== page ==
Like with many good intentions, we start out strong.  But after a while, we can fall into the trap of complacency.  Life happens.  Other things take priority.  I totally get it!  However, I think it’s easier to stick with something when we think about our “why” or our reason for doing it in the first place.  Maybe your “why” for meal planning is to put healthier meals on the table.  Or maybe it’s that you want/need to stick within a budget.  Whatever it is, if it’s important to you, then you can remind yourself of your “why” when it comes time to do your meal planning each week (or however often you do it).

In my “how to get started” post, I mentioned a few tips that help make my life easier when planning out my family’s meals and I wanted to go into a little more depth and explain how each of these help me stick with meal planning.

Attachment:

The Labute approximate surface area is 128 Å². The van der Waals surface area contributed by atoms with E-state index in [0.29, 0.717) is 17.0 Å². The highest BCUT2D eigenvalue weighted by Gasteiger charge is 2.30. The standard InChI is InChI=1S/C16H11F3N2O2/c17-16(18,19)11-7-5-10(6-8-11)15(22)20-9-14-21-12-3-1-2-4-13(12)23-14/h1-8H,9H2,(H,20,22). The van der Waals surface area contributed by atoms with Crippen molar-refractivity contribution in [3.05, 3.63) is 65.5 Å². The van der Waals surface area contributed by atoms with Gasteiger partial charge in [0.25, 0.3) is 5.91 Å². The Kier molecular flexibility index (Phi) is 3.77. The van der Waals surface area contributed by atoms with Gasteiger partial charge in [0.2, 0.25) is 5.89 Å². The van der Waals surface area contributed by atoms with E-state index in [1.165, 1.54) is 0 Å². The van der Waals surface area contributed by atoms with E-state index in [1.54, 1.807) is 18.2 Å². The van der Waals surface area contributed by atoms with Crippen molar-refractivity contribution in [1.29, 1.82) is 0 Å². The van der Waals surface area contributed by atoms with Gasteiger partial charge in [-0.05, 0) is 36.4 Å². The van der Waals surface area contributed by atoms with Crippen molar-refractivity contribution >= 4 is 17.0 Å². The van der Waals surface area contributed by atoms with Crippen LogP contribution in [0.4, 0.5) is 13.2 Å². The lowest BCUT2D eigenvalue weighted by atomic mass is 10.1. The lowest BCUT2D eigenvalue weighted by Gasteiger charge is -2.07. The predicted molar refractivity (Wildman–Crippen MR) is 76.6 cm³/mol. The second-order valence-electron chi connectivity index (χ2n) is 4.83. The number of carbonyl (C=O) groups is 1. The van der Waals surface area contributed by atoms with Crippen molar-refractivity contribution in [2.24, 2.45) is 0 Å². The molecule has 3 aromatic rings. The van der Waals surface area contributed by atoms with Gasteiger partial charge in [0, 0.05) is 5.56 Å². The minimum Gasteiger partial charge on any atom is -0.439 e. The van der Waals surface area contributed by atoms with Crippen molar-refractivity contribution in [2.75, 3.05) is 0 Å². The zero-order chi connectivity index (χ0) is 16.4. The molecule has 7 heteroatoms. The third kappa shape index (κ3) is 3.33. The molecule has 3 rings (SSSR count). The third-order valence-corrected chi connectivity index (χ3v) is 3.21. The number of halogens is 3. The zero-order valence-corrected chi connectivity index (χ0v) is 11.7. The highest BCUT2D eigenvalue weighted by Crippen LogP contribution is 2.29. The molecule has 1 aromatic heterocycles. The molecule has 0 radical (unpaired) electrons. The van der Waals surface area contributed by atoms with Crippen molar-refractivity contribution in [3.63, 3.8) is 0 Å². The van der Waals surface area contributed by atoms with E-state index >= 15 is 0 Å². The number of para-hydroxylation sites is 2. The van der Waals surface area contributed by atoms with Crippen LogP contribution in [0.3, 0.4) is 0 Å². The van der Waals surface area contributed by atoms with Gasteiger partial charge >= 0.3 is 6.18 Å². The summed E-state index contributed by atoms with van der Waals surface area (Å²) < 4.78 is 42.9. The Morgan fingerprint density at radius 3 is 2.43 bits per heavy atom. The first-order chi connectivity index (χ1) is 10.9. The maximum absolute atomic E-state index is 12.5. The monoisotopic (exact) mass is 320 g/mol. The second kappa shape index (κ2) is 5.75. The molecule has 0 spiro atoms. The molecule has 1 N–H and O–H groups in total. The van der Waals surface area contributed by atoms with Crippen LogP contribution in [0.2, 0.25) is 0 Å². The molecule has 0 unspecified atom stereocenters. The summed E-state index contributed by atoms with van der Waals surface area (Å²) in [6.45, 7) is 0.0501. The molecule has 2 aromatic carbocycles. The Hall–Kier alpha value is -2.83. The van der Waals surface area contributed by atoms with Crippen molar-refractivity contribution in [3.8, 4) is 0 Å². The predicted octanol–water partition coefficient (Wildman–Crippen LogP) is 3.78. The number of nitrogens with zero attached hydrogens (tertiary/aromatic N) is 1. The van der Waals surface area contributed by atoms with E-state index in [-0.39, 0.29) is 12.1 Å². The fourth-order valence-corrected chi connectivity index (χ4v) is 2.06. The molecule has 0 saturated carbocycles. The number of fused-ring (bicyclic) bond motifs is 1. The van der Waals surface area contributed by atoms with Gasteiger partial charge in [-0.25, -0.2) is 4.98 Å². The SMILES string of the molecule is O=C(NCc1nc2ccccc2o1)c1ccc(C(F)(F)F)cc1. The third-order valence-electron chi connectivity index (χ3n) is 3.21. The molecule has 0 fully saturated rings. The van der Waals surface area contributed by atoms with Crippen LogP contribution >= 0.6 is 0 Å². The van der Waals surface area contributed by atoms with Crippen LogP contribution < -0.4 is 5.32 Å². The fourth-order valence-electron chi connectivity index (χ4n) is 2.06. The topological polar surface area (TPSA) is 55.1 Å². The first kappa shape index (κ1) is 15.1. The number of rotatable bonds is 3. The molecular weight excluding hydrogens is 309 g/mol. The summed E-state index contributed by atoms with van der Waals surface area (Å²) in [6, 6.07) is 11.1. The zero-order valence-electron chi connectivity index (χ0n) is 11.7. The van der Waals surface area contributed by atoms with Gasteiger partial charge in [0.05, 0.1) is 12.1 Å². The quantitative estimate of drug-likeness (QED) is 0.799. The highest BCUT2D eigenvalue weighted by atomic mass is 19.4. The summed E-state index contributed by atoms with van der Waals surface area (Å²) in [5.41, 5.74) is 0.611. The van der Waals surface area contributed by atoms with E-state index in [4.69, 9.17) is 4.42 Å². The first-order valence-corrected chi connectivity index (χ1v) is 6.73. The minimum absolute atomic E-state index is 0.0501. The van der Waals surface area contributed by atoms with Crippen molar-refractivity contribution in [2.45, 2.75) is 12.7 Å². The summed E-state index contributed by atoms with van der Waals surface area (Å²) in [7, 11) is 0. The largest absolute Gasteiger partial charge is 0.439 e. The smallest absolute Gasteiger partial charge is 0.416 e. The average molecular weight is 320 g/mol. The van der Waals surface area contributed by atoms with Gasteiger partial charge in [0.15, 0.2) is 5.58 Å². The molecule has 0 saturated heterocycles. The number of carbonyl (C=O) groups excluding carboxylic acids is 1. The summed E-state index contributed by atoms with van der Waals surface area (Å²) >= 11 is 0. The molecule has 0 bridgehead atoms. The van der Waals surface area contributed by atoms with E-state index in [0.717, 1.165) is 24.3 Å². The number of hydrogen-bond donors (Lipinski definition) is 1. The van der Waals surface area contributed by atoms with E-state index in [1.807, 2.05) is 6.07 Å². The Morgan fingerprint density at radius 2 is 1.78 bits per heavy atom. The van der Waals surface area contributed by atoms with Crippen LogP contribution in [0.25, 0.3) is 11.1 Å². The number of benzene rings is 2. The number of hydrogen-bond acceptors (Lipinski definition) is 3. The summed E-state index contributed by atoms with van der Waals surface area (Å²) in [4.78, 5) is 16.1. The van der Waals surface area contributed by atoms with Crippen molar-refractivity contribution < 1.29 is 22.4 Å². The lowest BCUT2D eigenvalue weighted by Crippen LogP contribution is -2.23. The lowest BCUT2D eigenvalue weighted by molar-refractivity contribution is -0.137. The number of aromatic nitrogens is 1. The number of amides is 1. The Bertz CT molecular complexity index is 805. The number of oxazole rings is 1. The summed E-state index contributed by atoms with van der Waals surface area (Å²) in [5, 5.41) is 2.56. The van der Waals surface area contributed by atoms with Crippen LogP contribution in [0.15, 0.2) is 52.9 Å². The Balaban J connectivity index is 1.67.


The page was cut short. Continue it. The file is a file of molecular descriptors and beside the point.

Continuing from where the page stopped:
One tip I gave was to make a list of meals that you/your family like to eat.  By having a running list of meal options, it makes choosing what to make each week easier because you don’t have to think about it.  There have been weeks that I’m sure I wouldn’t have taken the time to meal plan if I didn’t have a list of meals to choose from.  I also have a few Pinterest boards that I refer to when I want to try something new.  If it works out and we want to make it again, I just add it to my list.

Meal Planning: How Do I Stick with It?--simple tips on how to follow through with meal planning